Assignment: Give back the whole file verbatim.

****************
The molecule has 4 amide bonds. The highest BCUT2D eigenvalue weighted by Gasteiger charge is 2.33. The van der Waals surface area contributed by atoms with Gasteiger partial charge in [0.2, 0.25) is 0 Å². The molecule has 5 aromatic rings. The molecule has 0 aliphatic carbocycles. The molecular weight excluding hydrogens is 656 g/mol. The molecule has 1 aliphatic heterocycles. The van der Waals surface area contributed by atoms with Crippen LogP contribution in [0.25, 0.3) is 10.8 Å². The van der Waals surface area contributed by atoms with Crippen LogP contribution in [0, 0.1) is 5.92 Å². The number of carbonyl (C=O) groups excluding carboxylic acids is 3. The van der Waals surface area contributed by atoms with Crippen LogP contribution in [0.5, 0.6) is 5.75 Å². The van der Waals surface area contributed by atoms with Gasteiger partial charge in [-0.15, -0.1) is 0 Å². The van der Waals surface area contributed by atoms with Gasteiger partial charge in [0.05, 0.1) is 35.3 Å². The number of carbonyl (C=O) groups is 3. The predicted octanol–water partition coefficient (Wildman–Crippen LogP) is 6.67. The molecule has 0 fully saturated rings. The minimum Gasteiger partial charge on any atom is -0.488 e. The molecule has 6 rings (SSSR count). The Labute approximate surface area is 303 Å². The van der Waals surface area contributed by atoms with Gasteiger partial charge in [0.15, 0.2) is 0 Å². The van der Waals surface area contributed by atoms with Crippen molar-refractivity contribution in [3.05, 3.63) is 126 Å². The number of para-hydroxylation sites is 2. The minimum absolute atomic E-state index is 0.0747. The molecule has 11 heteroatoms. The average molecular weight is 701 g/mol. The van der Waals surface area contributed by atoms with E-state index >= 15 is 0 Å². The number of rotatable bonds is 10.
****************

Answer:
The molecule has 4 amide bonds. The highest BCUT2D eigenvalue weighted by Gasteiger charge is 2.33. The van der Waals surface area contributed by atoms with Gasteiger partial charge in [0.2, 0.25) is 0 Å². The molecule has 5 aromatic rings. The molecule has 0 aliphatic carbocycles. The molecular weight excluding hydrogens is 656 g/mol. The molecule has 1 aliphatic heterocycles. The van der Waals surface area contributed by atoms with Crippen LogP contribution in [0.25, 0.3) is 10.8 Å². The van der Waals surface area contributed by atoms with Crippen LogP contribution in [0, 0.1) is 5.92 Å². The number of carbonyl (C=O) groups excluding carboxylic acids is 3. The van der Waals surface area contributed by atoms with Crippen LogP contribution in [0.5, 0.6) is 5.75 Å². The van der Waals surface area contributed by atoms with Gasteiger partial charge in [-0.15, -0.1) is 0 Å². The van der Waals surface area contributed by atoms with Gasteiger partial charge in [0.05, 0.1) is 35.3 Å². The number of carbonyl (C=O) groups is 3. The predicted octanol–water partition coefficient (Wildman–Crippen LogP) is 6.67. The molecule has 0 fully saturated rings. The minimum Gasteiger partial charge on any atom is -0.488 e. The molecule has 6 rings (SSSR count). The Labute approximate surface area is 303 Å². The van der Waals surface area contributed by atoms with Gasteiger partial charge in [0.15, 0.2) is 0 Å². The van der Waals surface area contributed by atoms with Crippen molar-refractivity contribution in [3.05, 3.63) is 126 Å². The number of para-hydroxylation sites is 2. The minimum absolute atomic E-state index is 0.0747. The molecule has 11 heteroatoms. The average molecular weight is 701 g/mol. The van der Waals surface area contributed by atoms with E-state index >= 15 is 0 Å². The number of rotatable bonds is 10.